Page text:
The diamond industry and the banking sector are getting to know each other again, having recognized the gulf that’s developed between them. In that spirit, the diamond financing seminar that took place recently in Mumbai presented a much-needed opportunity to talk. “Unless the industry knows our problems and the lenders understand the industry’s challenges, we can’t move forward,” said Karnam Sekar, deputy managing director at the State Bank of India.
The bankers still view diamonds as a high-risk sector. Representatives from the diamond trade, meanwhile, feel there has been significant progress in improving the industry’s level of compliance, transparency and so-called bankability.
It appears that both are correct — there has been progress, but more needs to be done given the regulatory environment constraining the banks.
Following the financial crisis of 2008, extra capital requirements introduced under the Basel banking regulation reforms transformed the operations of the financial institutions with which the diamond industry does business, according to Ernie Blom, president of the World Federation of Diamond Bourses (WFDB), which hosted the seminar in February.
“It is essential for diamond companies to understand these changes and adjust their approach to continue to thrive,” he said at the event. “But we must also emphasize the way our industry has embraced self-regulation in order to shatter the myths that unfortunately are attached to our business.”
What has the industry done?
The push toward financial compliance and governance has come not only from the banks, but also from the mining and retail sectors.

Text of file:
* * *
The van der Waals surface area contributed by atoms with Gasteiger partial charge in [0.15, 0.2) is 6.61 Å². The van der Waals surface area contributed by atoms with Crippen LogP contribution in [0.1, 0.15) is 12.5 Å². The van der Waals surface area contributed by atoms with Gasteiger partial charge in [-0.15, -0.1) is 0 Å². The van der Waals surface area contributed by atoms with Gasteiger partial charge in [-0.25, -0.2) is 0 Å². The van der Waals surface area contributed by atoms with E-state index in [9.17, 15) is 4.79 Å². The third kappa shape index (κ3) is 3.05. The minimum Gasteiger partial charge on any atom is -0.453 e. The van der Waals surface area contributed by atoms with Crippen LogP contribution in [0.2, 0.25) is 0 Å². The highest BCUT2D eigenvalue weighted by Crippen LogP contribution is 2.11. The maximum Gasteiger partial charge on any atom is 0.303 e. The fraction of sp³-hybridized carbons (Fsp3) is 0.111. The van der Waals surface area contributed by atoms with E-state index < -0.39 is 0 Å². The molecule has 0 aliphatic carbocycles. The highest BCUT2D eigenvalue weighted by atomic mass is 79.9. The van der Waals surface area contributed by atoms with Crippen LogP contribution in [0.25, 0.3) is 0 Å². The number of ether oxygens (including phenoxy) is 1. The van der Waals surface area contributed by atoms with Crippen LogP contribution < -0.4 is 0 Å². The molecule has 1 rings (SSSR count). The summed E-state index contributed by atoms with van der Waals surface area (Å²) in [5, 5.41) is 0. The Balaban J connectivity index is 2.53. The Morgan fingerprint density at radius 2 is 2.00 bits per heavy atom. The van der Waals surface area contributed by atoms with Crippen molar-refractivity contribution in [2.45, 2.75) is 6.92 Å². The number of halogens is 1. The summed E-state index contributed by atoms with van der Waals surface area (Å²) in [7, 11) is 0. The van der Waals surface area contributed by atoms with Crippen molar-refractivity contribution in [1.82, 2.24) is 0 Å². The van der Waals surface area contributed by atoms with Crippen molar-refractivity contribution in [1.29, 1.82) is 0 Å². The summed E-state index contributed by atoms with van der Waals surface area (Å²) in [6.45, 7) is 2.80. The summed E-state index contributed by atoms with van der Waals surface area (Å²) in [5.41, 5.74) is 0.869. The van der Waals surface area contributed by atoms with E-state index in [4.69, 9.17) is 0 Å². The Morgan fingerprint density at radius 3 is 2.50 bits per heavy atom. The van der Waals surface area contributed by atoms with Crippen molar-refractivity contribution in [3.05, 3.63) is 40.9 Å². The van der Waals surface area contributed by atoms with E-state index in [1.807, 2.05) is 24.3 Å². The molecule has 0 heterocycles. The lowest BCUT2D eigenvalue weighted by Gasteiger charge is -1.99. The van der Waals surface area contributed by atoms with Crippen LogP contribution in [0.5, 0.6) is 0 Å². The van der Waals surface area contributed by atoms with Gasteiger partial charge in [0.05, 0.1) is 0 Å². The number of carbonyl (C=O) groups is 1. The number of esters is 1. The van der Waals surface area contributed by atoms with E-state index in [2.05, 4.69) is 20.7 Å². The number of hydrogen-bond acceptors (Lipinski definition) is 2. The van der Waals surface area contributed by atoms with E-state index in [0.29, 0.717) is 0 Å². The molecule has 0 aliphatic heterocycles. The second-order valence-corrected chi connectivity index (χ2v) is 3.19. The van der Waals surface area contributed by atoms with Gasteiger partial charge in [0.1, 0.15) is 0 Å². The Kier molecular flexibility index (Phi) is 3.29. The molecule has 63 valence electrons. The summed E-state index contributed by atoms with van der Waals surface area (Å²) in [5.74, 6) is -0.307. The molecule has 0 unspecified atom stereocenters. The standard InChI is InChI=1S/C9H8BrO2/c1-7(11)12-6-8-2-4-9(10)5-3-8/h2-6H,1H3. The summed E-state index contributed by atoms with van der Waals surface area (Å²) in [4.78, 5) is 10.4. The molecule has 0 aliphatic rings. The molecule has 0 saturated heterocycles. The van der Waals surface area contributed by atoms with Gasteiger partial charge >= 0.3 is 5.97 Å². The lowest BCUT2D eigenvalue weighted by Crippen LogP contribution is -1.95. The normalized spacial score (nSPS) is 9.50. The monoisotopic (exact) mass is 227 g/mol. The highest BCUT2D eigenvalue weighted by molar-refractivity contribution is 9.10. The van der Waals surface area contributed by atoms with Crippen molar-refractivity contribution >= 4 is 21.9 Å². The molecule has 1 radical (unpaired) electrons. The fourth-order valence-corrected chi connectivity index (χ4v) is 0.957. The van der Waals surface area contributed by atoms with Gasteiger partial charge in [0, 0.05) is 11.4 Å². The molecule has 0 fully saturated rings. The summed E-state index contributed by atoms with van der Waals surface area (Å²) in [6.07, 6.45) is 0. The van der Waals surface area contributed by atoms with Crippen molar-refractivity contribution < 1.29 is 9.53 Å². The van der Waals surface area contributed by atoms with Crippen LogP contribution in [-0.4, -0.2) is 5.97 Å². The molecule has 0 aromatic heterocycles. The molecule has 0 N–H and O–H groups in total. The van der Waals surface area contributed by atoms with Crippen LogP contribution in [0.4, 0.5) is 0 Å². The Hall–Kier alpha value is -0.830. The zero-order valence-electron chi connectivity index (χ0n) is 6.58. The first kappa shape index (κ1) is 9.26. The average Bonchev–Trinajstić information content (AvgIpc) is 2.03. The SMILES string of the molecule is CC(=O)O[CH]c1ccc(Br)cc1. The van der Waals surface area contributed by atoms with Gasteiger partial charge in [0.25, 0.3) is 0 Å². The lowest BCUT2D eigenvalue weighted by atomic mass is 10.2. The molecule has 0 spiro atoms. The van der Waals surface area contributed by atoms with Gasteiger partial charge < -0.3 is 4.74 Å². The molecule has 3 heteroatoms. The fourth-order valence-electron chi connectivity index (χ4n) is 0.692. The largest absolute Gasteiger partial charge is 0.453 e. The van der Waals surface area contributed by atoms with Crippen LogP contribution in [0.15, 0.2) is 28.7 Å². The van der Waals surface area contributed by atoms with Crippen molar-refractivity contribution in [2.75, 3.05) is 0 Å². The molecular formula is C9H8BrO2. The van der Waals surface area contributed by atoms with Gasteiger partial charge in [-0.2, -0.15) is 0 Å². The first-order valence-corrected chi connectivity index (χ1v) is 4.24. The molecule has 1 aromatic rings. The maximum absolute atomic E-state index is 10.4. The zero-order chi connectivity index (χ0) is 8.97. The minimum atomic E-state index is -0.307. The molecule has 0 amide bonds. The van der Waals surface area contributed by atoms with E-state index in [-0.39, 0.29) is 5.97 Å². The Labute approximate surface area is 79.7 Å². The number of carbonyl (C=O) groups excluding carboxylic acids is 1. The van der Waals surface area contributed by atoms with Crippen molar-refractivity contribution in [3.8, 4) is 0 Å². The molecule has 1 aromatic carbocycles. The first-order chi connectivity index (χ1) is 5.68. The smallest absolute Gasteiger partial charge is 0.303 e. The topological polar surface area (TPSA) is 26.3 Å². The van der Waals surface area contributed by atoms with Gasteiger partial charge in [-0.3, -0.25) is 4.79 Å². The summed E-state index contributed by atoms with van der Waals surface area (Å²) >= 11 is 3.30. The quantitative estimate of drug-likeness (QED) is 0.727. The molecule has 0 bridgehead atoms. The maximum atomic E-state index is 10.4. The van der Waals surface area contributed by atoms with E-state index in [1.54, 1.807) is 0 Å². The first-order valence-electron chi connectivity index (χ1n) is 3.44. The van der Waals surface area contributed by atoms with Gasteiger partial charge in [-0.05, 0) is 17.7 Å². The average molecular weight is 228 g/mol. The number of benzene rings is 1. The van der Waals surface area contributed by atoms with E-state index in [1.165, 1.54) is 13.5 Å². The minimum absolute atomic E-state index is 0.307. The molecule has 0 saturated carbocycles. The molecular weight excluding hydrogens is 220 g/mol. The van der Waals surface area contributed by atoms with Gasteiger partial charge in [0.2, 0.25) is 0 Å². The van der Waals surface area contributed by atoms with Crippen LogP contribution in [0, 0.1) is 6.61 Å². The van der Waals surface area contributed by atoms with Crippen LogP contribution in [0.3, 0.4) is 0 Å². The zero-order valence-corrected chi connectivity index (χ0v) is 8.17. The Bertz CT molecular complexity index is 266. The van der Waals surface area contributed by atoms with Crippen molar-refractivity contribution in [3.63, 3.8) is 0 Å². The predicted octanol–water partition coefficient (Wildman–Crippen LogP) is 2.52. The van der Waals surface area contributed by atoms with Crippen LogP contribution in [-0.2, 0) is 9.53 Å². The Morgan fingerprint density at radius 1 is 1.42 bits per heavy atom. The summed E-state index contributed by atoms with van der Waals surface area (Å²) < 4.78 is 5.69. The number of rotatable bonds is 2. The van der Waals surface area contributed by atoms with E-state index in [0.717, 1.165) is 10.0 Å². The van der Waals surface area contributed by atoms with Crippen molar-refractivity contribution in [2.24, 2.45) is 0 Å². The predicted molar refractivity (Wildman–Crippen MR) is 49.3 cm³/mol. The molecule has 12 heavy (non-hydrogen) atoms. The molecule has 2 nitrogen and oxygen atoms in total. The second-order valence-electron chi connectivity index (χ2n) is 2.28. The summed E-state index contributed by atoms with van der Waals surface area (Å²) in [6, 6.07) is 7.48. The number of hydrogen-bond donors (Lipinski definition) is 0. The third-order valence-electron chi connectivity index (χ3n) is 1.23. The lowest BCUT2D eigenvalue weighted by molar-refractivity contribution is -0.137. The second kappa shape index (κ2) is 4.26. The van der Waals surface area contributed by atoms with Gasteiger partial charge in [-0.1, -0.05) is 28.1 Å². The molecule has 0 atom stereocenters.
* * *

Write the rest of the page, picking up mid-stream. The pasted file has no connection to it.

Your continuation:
Signet Jewelers, the world’s largest jeweler, launched its Responsible Sourcing Protocol for Diamonds in February 2016, requiring its suppliers to enforce proper invoicing throughout the distribution chain in order to ensure their end-product has been ethically sourced.
Similar traceability programs are being implemented at other retailers and through various trade bodies. India’s Gem & Jewellery Export Promotion Council (GJEPC), for example, developed its know-your-customer (KYC) program, called “My KYC Bank,” centralizing the formalities for completing the KYC requirements.
The mining sector, meanwhile, has raised the bar when it comes to financial compliance. De Beers is insisting its sightholder clients adhere to international financial reporting standards (IFRS) and to its best-practice principles for corporate social responsibility in order to qualify for its rough supply. Other major diamond miners such as Alrosa are doing the same.
De Beers reported in December that nearly half of its 85 sightholders had completed the required roadmap to compliance. The rest have to get their books in order so they can submit audited IFRS reports for the current financial year.
Small company challenge
The larger diamond manufacturers and trading companies have embraced the new transparency standards, says Eric Tunis, a partner at New York-based accounting firm Friedman LLP, which services diamond and jewelry clients.
Nonetheless, he tells Rapaport News, “there are many smaller players in the US — who are good, ethical people to start with — that still need to improve their compliance standards.”
Considering how long it took for sightholders, who already had organizational structures in place, to comply, we must have realistic expectations regarding how quickly the rest of the industry can get their houses in order, he adds.
Tunis expects there will be more consolidation in the US because small businesses don’t have access to funding, and because there is an oversupply of companies chasing a stagnant market.
Similarly, in India, panelists at the seminar highlighted the need to focus on the small-to-medium-size enterprises (SMEs). The country’s institutions are working hard to formalize the sector, noted Anoop Mehta, president of the Bharat Diamond Bourse (BDB).
That’s particularly necessary in light of the Indian government’s demonetization program, which eliminated high-value cash notes and steered the country toward electronic transactions. Demonetization caught smaller manufacturing units off-guard, since many of their workers don’t have bank accounts — or even convenient access to banks — as would be required for such transactions.
“A large percentage of the industry is made up of SMEs that pay their workers in cash,” GJEPC chairman Praveenshankar Pandya explained at the seminar. “So it will take time for them to open checking accounts and fall within regular banking channels.”